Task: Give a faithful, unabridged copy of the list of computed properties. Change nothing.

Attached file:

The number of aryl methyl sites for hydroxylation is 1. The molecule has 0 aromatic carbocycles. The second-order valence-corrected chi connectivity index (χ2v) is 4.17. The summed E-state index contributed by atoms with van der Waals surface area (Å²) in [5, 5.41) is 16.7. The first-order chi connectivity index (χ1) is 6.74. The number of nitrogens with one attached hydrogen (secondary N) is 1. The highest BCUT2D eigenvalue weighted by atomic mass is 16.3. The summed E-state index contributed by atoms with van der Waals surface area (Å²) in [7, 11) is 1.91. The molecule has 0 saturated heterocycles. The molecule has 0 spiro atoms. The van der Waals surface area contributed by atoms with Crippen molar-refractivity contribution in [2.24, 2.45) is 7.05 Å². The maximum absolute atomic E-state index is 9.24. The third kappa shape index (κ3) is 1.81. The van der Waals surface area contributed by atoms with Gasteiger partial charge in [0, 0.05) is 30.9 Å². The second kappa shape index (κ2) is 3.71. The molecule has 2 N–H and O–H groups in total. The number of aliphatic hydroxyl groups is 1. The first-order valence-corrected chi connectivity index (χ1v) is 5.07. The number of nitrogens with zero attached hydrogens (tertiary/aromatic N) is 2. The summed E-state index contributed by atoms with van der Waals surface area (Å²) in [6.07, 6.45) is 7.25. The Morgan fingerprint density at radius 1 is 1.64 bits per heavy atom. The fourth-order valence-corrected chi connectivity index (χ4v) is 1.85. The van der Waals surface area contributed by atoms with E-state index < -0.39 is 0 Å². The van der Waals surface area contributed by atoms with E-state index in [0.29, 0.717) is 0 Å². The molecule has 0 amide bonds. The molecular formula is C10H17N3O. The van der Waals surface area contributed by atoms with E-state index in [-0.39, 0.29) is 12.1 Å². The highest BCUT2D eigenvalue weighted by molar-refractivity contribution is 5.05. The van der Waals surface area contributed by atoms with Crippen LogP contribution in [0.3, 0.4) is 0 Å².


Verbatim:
The number of aryl methyl sites for hydroxylation is 1. The molecule has 0 aromatic carbocycles. The second-order valence-corrected chi connectivity index (χ2v) is 4.17. The summed E-state index contributed by atoms with van der Waals surface area (Å²) in [5, 5.41) is 16.7. The first-order chi connectivity index (χ1) is 6.74. The number of nitrogens with one attached hydrogen (secondary N) is 1. The highest BCUT2D eigenvalue weighted by atomic mass is 16.3. The summed E-state index contributed by atoms with van der Waals surface area (Å²) in [7, 11) is 1.91. The molecule has 0 saturated heterocycles. The molecule has 0 spiro atoms. The van der Waals surface area contributed by atoms with Crippen molar-refractivity contribution in [2.24, 2.45) is 7.05 Å². The maximum absolute atomic E-state index is 9.24. The third kappa shape index (κ3) is 1.81. The van der Waals surface area contributed by atoms with Gasteiger partial charge in [0, 0.05) is 30.9 Å². The second kappa shape index (κ2) is 3.71. The molecule has 2 N–H and O–H groups in total. The number of aliphatic hydroxyl groups is 1. The first-order valence-corrected chi connectivity index (χ1v) is 5.07. The number of nitrogens with zero attached hydrogens (tertiary/aromatic N) is 2. The summed E-state index contributed by atoms with van der Waals surface area (Å²) in [6.07, 6.45) is 7.25. The Morgan fingerprint density at radius 1 is 1.64 bits per heavy atom. The fourth-order valence-corrected chi connectivity index (χ4v) is 1.85. The van der Waals surface area contributed by atoms with E-state index < -0.39 is 0 Å². The van der Waals surface area contributed by atoms with E-state index in [0.29, 0.717) is 0 Å². The molecule has 0 amide bonds. The molecular formula is C10H17N3O. The van der Waals surface area contributed by atoms with E-state index in [-0.39, 0.29) is 12.1 Å². The highest BCUT2D eigenvalue weighted by molar-refractivity contribution is 5.05. The van der Waals surface area contributed by atoms with Crippen LogP contribution in [0.3, 0.4) is 0 Å².